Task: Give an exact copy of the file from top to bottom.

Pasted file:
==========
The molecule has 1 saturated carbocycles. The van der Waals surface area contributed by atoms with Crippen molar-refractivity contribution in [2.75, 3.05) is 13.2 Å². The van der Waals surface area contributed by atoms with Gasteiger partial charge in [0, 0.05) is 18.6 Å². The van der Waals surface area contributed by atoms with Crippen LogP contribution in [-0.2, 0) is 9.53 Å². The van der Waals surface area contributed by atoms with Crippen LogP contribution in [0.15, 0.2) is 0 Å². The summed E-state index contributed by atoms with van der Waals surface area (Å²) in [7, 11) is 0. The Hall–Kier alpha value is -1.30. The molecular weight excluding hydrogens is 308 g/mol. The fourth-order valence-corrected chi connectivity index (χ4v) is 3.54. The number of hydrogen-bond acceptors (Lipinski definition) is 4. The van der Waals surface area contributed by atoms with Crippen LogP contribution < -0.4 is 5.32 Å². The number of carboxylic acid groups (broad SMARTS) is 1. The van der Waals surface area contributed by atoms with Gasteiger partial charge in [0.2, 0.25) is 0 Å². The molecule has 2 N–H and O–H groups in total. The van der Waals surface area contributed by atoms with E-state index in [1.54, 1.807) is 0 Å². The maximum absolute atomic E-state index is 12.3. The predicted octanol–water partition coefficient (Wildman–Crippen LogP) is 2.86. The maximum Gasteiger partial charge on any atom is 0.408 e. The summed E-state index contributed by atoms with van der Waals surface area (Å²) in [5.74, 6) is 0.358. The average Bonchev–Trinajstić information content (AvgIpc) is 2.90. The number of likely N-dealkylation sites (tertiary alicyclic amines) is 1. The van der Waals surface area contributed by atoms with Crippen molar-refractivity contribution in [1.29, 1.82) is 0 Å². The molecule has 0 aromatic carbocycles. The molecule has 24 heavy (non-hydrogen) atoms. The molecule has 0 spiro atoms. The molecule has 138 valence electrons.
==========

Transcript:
The molecule has 1 saturated carbocycles. The van der Waals surface area contributed by atoms with Crippen molar-refractivity contribution in [2.75, 3.05) is 13.2 Å². The van der Waals surface area contributed by atoms with Gasteiger partial charge in [0, 0.05) is 18.6 Å². The van der Waals surface area contributed by atoms with Crippen LogP contribution in [-0.2, 0) is 9.53 Å². The van der Waals surface area contributed by atoms with Crippen LogP contribution in [0.15, 0.2) is 0 Å². The summed E-state index contributed by atoms with van der Waals surface area (Å²) in [7, 11) is 0. The Hall–Kier alpha value is -1.30. The molecular weight excluding hydrogens is 308 g/mol. The fourth-order valence-corrected chi connectivity index (χ4v) is 3.54. The number of hydrogen-bond acceptors (Lipinski definition) is 4. The van der Waals surface area contributed by atoms with Crippen LogP contribution < -0.4 is 5.32 Å². The number of carboxylic acid groups (broad SMARTS) is 1. The van der Waals surface area contributed by atoms with Gasteiger partial charge in [0.2, 0.25) is 0 Å². The molecule has 2 N–H and O–H groups in total. The van der Waals surface area contributed by atoms with E-state index in [1.54, 1.807) is 0 Å². The maximum absolute atomic E-state index is 12.3. The predicted octanol–water partition coefficient (Wildman–Crippen LogP) is 2.86. The maximum Gasteiger partial charge on any atom is 0.408 e. The summed E-state index contributed by atoms with van der Waals surface area (Å²) in [5.74, 6) is 0.358. The average Bonchev–Trinajstić information content (AvgIpc) is 2.90. The number of likely N-dealkylation sites (tertiary alicyclic amines) is 1. The van der Waals surface area contributed by atoms with Crippen molar-refractivity contribution in [1.29, 1.82) is 0 Å². The molecule has 0 aromatic carbocycles. The molecule has 24 heavy (non-hydrogen) atoms. The molecule has 0 spiro atoms. The molecule has 138 valence electrons.